Eyal adds, “When I was checking out the different yeshivot hesder, I chose Otniel for its uncompromising high level of learning, yet with an emphasis on learning other subjects like chassidut and mussar. We also have throughout the year different chaburot (workshops). During our off times (like bein hasedarim), any older student who is talented in a certain area can form a chabura to teach those who are interested in his specialty, whether it be art, theater, music or photography. We also have a chabura called kelim l’bikoret tarbut. This is a chabura that gives us the tools to learn how to examine our surrounding culture critically. And on Fridays we have dancing. After lunch, boys will assemble in the dining room and we will dance. For fun, for the joy of it. It’s a vibrant place.”
Eyal describes the uniqueness of the rabbonim and the students, yet they are all together serving Hashem in harmony.
“We are also a big part of the Otniel settlement,” he continues. “Many of the residents are affiliated with the yeshiva. They are either the families of the rabbonim or in the management here. Some of the students are from the town as well, although most boys go away from home for yeshiva. Part of the yeshiva program is davka to have a connection with the people of the town. We go every Shabbat to our rosh yeshiva‘s house in Otniel. Sometimes we have classes in one of the family’s houses. These families see the yeshiva as a source of Torah. The fathers come some times to learn with their kids here. This is a beautiful thing in my eyes.”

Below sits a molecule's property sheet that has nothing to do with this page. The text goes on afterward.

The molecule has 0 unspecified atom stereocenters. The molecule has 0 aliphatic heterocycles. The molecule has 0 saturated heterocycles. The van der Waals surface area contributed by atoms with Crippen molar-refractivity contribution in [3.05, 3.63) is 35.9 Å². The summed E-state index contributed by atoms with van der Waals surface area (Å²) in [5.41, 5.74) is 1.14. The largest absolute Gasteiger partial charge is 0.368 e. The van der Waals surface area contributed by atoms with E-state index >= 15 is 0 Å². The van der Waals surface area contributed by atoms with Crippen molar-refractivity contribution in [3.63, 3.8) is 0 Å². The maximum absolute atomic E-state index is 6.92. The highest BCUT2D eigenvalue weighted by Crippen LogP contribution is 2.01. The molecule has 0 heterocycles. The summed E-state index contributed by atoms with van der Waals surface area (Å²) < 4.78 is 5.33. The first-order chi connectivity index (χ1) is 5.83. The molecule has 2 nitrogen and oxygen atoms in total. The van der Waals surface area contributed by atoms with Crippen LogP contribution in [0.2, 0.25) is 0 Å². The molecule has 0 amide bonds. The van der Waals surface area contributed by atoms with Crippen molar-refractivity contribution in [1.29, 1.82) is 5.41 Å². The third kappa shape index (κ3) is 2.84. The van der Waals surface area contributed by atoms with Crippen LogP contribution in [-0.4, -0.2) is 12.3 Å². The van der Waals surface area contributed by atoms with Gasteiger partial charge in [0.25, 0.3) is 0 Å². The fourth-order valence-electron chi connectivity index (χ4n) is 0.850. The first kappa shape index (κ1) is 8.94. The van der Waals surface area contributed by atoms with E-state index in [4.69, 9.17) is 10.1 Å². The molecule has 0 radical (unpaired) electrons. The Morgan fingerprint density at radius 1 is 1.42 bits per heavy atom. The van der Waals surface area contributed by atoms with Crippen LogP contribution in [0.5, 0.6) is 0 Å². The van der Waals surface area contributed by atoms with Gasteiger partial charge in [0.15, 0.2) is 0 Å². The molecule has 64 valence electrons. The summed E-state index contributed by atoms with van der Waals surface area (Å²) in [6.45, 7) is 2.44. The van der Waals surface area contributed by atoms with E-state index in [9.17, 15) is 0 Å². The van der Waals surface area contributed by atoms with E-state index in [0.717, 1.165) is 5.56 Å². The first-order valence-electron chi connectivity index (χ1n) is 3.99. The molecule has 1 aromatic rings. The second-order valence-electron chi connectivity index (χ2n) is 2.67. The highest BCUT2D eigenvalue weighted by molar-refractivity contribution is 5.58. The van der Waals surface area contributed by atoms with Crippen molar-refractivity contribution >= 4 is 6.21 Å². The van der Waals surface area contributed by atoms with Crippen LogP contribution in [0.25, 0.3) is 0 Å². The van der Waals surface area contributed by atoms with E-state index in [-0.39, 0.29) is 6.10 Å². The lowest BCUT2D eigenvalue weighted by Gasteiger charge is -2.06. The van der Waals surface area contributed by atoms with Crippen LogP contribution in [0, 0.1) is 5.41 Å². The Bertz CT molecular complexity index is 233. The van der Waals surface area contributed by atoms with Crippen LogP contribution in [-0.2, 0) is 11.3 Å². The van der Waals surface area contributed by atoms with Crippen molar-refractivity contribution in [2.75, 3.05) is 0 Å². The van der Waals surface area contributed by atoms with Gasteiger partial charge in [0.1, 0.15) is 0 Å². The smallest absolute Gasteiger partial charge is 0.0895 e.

I wonder why the yeshiva is located where it is, if it’s for Zionistic reasons.
Raanan explains, “I would say that it’s deeper than calling it simply a ‘Zionist’ reason. Otniel, in fact, is considered to be relatively moderate in its political views, and the atmosphere is certainly not in any way that of a stereotypical extremist right wing. The way I see it, the yeshiva is here because it is understood that as Jews in the land of Israel, there is a strong, deep connection with the actual land we live on, and that connection is expressed by living in places which may not be always the most comfortable areas to live in. Otniel, which by the way, is named after Otniel Ben Kenaz from Sefer Shoftim who is said to have lived here, is surrounded by Arab villages but we don’t feel that we need to be here in order to get on the nerves of our Palestinian neighbors. I also believe the yeshiva is here because it is a beautiful, secluded area in the Hebron hills and the roshei yeshiva wanted to create a space where the mind feels free and not closed in within crowded city borders.”
Eyal tells me he is not at all scared in Otniel. “In truth, I feel safer here than in my home in Givat Shmuel near Tel Aviv” he says.
As far as the students’ plans for the future, Eyal laughs and says,“ I am only 18, so my plans can change at any time. At this point, I see myself finishing hesder, then perhaps going to university for engineering. Hopefully, I’ll get married at one point.”
Ra’anan, on the other hand, is in his last year here. “I’m not 100% sure what I will be doing next year. This summer I will be going on shlichut with the Sochnut Yehudit to Australia. I will be teaching Jewish Identity and Zionism. Next year I might go to filming school. I’ve also taken one of the tests for the rabbanut haraishit in our kollel program here. So I always have the option of going into the rabbinate.
As we conclude, I reflect on the two young men I have interviewed. Staunch, believing, Torah true, mentchen who are ready to fight in all ways for what they believe in. he says. And I say, if Ra’anan and Eyal are examples of the kind of faith filled, authentic, idealistic, wholesome Jews Otniel produces then the yeshiva, and the Jewish nation, have much to be proud of.